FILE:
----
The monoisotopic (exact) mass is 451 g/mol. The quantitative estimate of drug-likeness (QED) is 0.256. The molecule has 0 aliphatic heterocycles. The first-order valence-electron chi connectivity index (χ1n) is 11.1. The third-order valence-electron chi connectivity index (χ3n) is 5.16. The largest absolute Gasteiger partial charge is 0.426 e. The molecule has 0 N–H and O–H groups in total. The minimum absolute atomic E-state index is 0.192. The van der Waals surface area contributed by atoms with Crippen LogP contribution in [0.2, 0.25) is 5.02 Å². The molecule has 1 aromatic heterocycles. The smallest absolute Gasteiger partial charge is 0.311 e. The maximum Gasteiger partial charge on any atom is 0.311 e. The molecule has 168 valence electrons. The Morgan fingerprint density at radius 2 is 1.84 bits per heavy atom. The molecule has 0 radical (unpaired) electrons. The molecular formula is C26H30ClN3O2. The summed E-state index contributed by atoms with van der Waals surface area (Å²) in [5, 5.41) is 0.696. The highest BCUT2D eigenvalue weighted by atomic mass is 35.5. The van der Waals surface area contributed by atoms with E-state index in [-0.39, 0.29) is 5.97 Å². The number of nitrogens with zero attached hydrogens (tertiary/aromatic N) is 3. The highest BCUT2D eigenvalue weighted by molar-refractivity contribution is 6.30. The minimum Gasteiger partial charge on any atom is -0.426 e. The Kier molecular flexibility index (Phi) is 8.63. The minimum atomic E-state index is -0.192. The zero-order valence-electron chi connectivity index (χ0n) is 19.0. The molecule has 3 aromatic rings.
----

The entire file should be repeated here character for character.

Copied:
The monoisotopic (exact) mass is 451 g/mol. The quantitative estimate of drug-likeness (QED) is 0.256. The molecule has 0 aliphatic heterocycles. The first-order valence-electron chi connectivity index (χ1n) is 11.1. The third-order valence-electron chi connectivity index (χ3n) is 5.16. The largest absolute Gasteiger partial charge is 0.426 e. The molecule has 0 N–H and O–H groups in total. The minimum absolute atomic E-state index is 0.192. The van der Waals surface area contributed by atoms with Crippen LogP contribution in [0.2, 0.25) is 5.02 Å². The molecule has 1 aromatic heterocycles. The smallest absolute Gasteiger partial charge is 0.311 e. The maximum Gasteiger partial charge on any atom is 0.311 e. The molecule has 168 valence electrons. The Morgan fingerprint density at radius 2 is 1.84 bits per heavy atom. The molecule has 0 radical (unpaired) electrons. The molecular formula is C26H30ClN3O2. The summed E-state index contributed by atoms with van der Waals surface area (Å²) in [5, 5.41) is 0.696. The highest BCUT2D eigenvalue weighted by atomic mass is 35.5. The van der Waals surface area contributed by atoms with E-state index in [-0.39, 0.29) is 5.97 Å². The number of nitrogens with zero attached hydrogens (tertiary/aromatic N) is 3. The highest BCUT2D eigenvalue weighted by molar-refractivity contribution is 6.30. The minimum Gasteiger partial charge on any atom is -0.426 e. The Kier molecular flexibility index (Phi) is 8.63. The minimum atomic E-state index is -0.192. The zero-order valence-electron chi connectivity index (χ0n) is 19.0. The molecule has 3 aromatic rings.